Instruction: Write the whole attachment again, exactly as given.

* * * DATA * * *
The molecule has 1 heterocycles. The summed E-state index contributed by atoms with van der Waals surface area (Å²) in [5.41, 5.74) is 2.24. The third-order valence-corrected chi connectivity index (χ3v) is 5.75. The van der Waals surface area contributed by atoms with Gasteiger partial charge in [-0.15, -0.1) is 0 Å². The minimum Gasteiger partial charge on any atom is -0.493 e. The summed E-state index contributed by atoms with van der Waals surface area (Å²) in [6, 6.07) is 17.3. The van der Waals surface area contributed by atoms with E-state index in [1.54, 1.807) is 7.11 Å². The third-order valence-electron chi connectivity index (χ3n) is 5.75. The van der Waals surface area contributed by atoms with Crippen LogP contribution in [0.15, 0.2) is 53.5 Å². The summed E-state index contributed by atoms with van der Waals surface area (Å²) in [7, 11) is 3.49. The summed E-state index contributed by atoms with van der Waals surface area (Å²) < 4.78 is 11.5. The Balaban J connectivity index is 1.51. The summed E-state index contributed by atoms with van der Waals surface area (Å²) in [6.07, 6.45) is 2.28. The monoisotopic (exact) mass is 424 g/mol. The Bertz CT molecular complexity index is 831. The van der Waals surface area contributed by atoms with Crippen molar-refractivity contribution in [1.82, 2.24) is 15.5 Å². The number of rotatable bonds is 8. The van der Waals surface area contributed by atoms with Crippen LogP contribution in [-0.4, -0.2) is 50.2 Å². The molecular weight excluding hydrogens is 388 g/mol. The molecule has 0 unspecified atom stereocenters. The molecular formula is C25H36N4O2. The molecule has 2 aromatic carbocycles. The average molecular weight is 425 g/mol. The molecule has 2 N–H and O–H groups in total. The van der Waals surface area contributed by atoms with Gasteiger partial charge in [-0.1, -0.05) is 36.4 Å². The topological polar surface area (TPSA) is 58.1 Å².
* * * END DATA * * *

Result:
The molecule has 1 heterocycles. The summed E-state index contributed by atoms with van der Waals surface area (Å²) in [5.41, 5.74) is 2.24. The third-order valence-corrected chi connectivity index (χ3v) is 5.75. The van der Waals surface area contributed by atoms with Gasteiger partial charge in [-0.15, -0.1) is 0 Å². The minimum Gasteiger partial charge on any atom is -0.493 e. The summed E-state index contributed by atoms with van der Waals surface area (Å²) in [6, 6.07) is 17.3. The van der Waals surface area contributed by atoms with E-state index in [1.54, 1.807) is 7.11 Å². The third-order valence-electron chi connectivity index (χ3n) is 5.75. The van der Waals surface area contributed by atoms with Crippen LogP contribution in [0.15, 0.2) is 53.5 Å². The summed E-state index contributed by atoms with van der Waals surface area (Å²) in [7, 11) is 3.49. The summed E-state index contributed by atoms with van der Waals surface area (Å²) < 4.78 is 11.5. The Balaban J connectivity index is 1.51. The summed E-state index contributed by atoms with van der Waals surface area (Å²) in [6.07, 6.45) is 2.28. The monoisotopic (exact) mass is 424 g/mol. The Bertz CT molecular complexity index is 831. The van der Waals surface area contributed by atoms with Crippen molar-refractivity contribution in [1.82, 2.24) is 15.5 Å². The number of rotatable bonds is 8. The van der Waals surface area contributed by atoms with Crippen LogP contribution in [-0.4, -0.2) is 50.2 Å². The molecular weight excluding hydrogens is 388 g/mol. The molecule has 0 unspecified atom stereocenters. The molecular formula is C25H36N4O2. The molecule has 2 aromatic carbocycles. The average molecular weight is 425 g/mol. The molecule has 2 N–H and O–H groups in total. The van der Waals surface area contributed by atoms with Gasteiger partial charge in [-0.1, -0.05) is 36.4 Å². The topological polar surface area (TPSA) is 58.1 Å².